Recycle Your Cartons!

15 09 2011

Here’s an update from the Environmental News Network about carton recycling, one of the newest recycling movements in the US:

Cartons are recyclable! Made mainly from paper, cartons are in demand to be recycled into new paper products.

The Carton Council is committed to increasing carton recycling in the United States. By promoting both recycling technology and local collection programs they work to limit the number of valuable cartons that end up in a landfill.

The Carton Council, formed by four of the country’s leading carton manufacturers—Elopak, Evergreen Packaging, SIG Combibloc and Tetra Pak, is specifically committed to increasing carton recycling in the United States. Made mainly from paper, a renewable resource from responsibly managed forests, cartons are recyclable. By promoting both recycling technology and local collection programs, the Carton Council is planning to limit the amount of cartons that end up in a landfill.

The implementation of carton recycling in Dallas is the latest example of a national trend.  In 2008, only 18 percent of U.S. households had access to carton recycling programs.  Today, this number has nearly doubled to almost 36%, with cities in over 40 states representing approximately 40 million households now accepting cartons in their curbside collection programs.  Dallas increases these numbers by an additional 235,000 households, and is setting the bar for other cities in the state of Texas to follow suit.  Dallas also joins a growing number of cities across the country such as Los Angeles, New York, and Boston that have expanded their recycling programs to include cartons.

Last year, the City of Dallas recycled more than 50,000 tons of materials and is on track to recycle nearly 65,000 tons this year.  Carton recycling will help the city toward their 31% diversion goal for the year.  By increasing their recycling rate and coming up with innovative ways to increase waste diversion, the city saved $1,185,260.21 of landfill space.

For further information:

Even if you don’t live in an area that is offering carton recycling, you can encourage your local community to ask for this program to be implemented! Let local officials know that you’re interested in the latest advances in protecting the environment!

The 9/11 Memorial & The Environment

11 09 2011

On the tenth anniversary of September 11th, the memorial site has been unveiled to the public. Not only is the memorial space beautiful and tastefully designed, it is environmentally friendly as well.

From Treehugger:

From a green roof to locally harvested trees, the National September 11 Memorial and Museum opens on the 10th anniversary of the attack on the World Trade Center with a dedication and much media coverage of every angle, including Steven Spielberg’s The Rising: Rebuilding Ground Zero. Despite delays, this moving site centers on two dramatic waterfalls and reflecting pools in the footprints of the Twin Towers as the focus on the 16-acre site for contemplation and the commemoration of 9/11. The sustainable features in the design were intended to be viewed as a sign of hope.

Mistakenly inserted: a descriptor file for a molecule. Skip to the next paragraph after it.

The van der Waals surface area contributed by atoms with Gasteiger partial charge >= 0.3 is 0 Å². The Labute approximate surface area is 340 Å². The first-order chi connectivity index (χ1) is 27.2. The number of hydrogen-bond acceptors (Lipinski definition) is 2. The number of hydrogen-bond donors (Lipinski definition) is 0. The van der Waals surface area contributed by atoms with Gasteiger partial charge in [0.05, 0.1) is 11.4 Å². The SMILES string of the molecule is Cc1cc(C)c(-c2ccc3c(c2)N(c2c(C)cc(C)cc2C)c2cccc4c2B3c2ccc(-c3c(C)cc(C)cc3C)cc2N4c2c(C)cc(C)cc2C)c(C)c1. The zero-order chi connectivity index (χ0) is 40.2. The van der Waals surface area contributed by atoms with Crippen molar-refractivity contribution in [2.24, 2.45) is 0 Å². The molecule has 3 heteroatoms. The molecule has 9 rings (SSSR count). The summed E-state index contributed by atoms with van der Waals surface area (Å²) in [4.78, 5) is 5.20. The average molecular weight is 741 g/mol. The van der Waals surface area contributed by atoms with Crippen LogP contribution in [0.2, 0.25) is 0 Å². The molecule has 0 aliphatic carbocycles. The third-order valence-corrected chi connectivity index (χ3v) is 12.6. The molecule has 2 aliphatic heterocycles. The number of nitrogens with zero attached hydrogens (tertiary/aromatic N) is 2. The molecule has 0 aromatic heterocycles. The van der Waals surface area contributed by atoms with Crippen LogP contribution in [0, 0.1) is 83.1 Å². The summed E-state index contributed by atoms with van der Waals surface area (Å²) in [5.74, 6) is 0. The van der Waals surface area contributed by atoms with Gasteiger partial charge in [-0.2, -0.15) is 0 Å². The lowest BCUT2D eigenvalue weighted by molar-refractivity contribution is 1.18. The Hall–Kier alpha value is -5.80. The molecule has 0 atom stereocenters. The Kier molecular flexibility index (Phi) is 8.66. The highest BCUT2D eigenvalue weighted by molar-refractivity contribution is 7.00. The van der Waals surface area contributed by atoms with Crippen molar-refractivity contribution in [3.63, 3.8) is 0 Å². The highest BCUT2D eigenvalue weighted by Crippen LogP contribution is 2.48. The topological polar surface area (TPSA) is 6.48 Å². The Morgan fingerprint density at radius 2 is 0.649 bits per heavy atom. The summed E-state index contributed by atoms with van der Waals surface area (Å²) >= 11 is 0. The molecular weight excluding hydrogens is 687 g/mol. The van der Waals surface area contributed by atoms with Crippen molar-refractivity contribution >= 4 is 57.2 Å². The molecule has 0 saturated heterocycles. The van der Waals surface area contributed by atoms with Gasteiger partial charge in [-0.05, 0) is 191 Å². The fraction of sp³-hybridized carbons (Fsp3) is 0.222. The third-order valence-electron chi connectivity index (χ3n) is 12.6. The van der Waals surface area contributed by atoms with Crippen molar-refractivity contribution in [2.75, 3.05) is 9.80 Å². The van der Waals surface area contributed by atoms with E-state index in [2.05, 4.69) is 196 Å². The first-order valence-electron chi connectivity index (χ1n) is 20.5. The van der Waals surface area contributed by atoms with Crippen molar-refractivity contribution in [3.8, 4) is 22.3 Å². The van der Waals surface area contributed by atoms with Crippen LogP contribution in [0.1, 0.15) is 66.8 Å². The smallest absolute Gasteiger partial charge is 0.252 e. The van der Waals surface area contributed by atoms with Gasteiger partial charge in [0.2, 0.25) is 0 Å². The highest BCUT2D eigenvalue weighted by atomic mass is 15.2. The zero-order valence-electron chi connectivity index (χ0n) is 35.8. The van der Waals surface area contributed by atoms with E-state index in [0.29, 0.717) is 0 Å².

The water-conserving irrigation system includes stormwater capture in underground storage tanks to saves energy and resources. A suspended paving system supports the trees with soil-filled troughs and pavement for walking. The space is seeking LEED Gold certification. The plaza also meets the environment-conscious practices required by New York State Executive Order 11 and the WTC Sustainable Design Guidelines.

In addition, one new structure at the World Trade Center site that has replaced a fallen building, features a sophisticated system that generates off-peak electricity and composts paper waste.

– Roberta Cruger, Treehugger: A Discovery Company


Want to see a Supernova?

8 09 2011


Image via The Huffington Post

For those of you who love star-gazing, this piece of news will provide some excitement!

From The Huffington Post‘s Green section:

Last month, scientists at the Lawrence Berkeley National Laboratory in California discovered what they think could be the youngest — and closest — supernova in decades, leading UC Berkeley’s Joshua Bloom to call it “the supernova of a generation.”

The supernova, which is essentially an exploding star, has been named PTF 11kly. And even though it exploded in the Big Dipper, 21 million light-years away in the Pinwheel Galaxy, you might just get to see it over the next few weeks.

The Huffington Post spoke to Peter Nugent, a senior scientist at the Berkeley Lab who was the first to discover the supernova, who gave us some tips about how best to view the supernova.

, The Huffington Post